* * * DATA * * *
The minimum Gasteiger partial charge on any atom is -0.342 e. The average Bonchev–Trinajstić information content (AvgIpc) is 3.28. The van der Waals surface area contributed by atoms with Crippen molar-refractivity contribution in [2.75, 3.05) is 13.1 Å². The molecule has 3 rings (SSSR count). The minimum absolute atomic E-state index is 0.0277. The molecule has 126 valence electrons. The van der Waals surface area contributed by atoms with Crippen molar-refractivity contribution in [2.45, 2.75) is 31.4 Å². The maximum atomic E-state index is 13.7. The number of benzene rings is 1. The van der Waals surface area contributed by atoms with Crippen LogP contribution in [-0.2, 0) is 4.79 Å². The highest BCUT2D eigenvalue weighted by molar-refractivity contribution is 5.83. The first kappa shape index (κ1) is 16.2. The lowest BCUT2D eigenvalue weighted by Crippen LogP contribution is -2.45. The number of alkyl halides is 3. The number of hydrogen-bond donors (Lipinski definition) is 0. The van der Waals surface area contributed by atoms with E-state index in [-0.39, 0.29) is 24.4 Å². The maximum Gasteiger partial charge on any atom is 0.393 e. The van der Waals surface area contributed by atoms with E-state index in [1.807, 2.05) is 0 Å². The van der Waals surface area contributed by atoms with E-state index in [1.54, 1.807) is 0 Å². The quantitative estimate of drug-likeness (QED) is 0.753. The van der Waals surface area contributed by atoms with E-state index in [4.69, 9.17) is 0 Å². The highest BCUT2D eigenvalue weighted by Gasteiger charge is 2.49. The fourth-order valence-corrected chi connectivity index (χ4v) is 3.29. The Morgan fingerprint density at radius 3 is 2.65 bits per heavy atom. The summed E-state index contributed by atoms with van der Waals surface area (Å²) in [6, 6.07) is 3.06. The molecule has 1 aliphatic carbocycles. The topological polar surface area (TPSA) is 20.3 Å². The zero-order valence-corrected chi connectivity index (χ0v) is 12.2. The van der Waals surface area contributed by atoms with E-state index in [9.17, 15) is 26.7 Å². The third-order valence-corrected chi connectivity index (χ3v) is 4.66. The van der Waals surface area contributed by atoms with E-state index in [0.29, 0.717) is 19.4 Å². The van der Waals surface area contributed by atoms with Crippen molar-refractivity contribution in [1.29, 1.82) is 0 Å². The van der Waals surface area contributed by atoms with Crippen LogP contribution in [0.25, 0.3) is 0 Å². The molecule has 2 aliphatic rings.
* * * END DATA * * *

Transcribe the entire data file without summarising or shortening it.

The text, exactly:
The minimum Gasteiger partial charge on any atom is -0.342 e. The average Bonchev–Trinajstić information content (AvgIpc) is 3.28. The van der Waals surface area contributed by atoms with Crippen molar-refractivity contribution in [2.75, 3.05) is 13.1 Å². The molecule has 3 rings (SSSR count). The minimum absolute atomic E-state index is 0.0277. The molecule has 126 valence electrons. The van der Waals surface area contributed by atoms with Crippen molar-refractivity contribution in [2.45, 2.75) is 31.4 Å². The maximum atomic E-state index is 13.7. The number of benzene rings is 1. The van der Waals surface area contributed by atoms with Crippen LogP contribution in [-0.2, 0) is 4.79 Å². The highest BCUT2D eigenvalue weighted by molar-refractivity contribution is 5.83. The first kappa shape index (κ1) is 16.2. The lowest BCUT2D eigenvalue weighted by Crippen LogP contribution is -2.45. The number of alkyl halides is 3. The number of hydrogen-bond donors (Lipinski definition) is 0. The van der Waals surface area contributed by atoms with E-state index in [-0.39, 0.29) is 24.4 Å². The maximum Gasteiger partial charge on any atom is 0.393 e. The van der Waals surface area contributed by atoms with E-state index in [1.807, 2.05) is 0 Å². The van der Waals surface area contributed by atoms with E-state index in [1.54, 1.807) is 0 Å². The quantitative estimate of drug-likeness (QED) is 0.753. The van der Waals surface area contributed by atoms with E-state index in [4.69, 9.17) is 0 Å². The highest BCUT2D eigenvalue weighted by Gasteiger charge is 2.49. The fourth-order valence-corrected chi connectivity index (χ4v) is 3.29. The Morgan fingerprint density at radius 3 is 2.65 bits per heavy atom. The summed E-state index contributed by atoms with van der Waals surface area (Å²) in [6, 6.07) is 3.06. The molecule has 1 aliphatic carbocycles. The topological polar surface area (TPSA) is 20.3 Å². The zero-order valence-corrected chi connectivity index (χ0v) is 12.2. The van der Waals surface area contributed by atoms with E-state index in [9.17, 15) is 26.7 Å². The third-order valence-corrected chi connectivity index (χ3v) is 4.66. The van der Waals surface area contributed by atoms with E-state index in [0.29, 0.717) is 19.4 Å². The van der Waals surface area contributed by atoms with Crippen molar-refractivity contribution in [1.29, 1.82) is 0 Å². The van der Waals surface area contributed by atoms with Crippen LogP contribution in [0.25, 0.3) is 0 Å². The molecule has 2 aliphatic rings.